Fowl cholera (FC) is a highly contagious and economically important disease of poultry worldwide. This study was performed on 218 Pasteurella multocida isolates collected from separated breeding farms or backyards with acute and chronic FC cases in multiple localities across Hungary during the period 2005–2010. All isolates were characterized by a broad range of biochemical, serological, and molecular methods, as well as their antibiotic susceptibility to aminoglycosides (A), macrolides (M), penicillins (P), quinolones (Q), cephalosporins, sulphonamides (S), and tetracyclines (T) was determined. Fifty-two percent of all isolates belonged to a well-defined type that was highly virulent, caused acute FC, and had the same character: fermented L-arabinose, possessed capsule type A, identified as Heddleston serotype 1, and possessed allele type A of the ptfA fimbrial gene. This type was widely distributed among poultry in Hungary, especially in waterfowl flocks.
Isolates collected from the chronic FC cases were more diverse: none of them fermented L-arabinose; they possessed capsule type A (76%), F (9%), or was non-typeable (15%) with different Heddleston serotypes, mainly 1, 3, 4, and 5, or 7 and 16; in addition, possessed allele type B of ptfA fimbrial gene. Only 26 isolates presented characters similar to any of the chronic FC cases but caused severe disease.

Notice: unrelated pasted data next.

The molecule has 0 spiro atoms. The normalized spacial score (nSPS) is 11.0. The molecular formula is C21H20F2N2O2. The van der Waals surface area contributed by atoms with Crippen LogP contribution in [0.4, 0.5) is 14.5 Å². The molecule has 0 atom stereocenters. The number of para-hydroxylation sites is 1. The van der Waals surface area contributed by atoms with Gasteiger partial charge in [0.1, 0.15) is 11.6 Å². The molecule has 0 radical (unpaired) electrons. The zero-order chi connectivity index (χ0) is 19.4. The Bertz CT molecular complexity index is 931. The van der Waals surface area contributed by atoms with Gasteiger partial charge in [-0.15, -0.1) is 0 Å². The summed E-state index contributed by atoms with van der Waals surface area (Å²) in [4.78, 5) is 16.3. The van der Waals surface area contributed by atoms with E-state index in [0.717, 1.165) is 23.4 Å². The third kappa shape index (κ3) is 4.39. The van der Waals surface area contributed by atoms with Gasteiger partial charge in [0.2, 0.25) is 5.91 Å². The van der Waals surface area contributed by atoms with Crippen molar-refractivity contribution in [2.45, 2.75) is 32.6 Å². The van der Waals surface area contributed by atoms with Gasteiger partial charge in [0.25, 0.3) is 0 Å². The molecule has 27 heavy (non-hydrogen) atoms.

The antibiotic susceptibility assay presented that 80% of all isolates were resistant to 1–5 of the studied antimicrobial agents. During the survey, after two years, there was a dramatic decline both in the number of the multi-drug resistance phenotypes and the prevalence of the highly virulent type of the isolates. In the next four years, multiresistant isolates were almost completely removed, whereas the number of isolates resistant to 1 or 2 drugs was constant.
Reduced frequency of antibiotic multiresistant, mostly L-arabinose-fermenting isolates, has been observed since 2007. This reduction may be a consequence of the elimination of multiple waterfowl flocks in Hungary during avian influenza outbreaks, which possibly created a break in the “transmission chain” of pathogenic P. multocida isolates.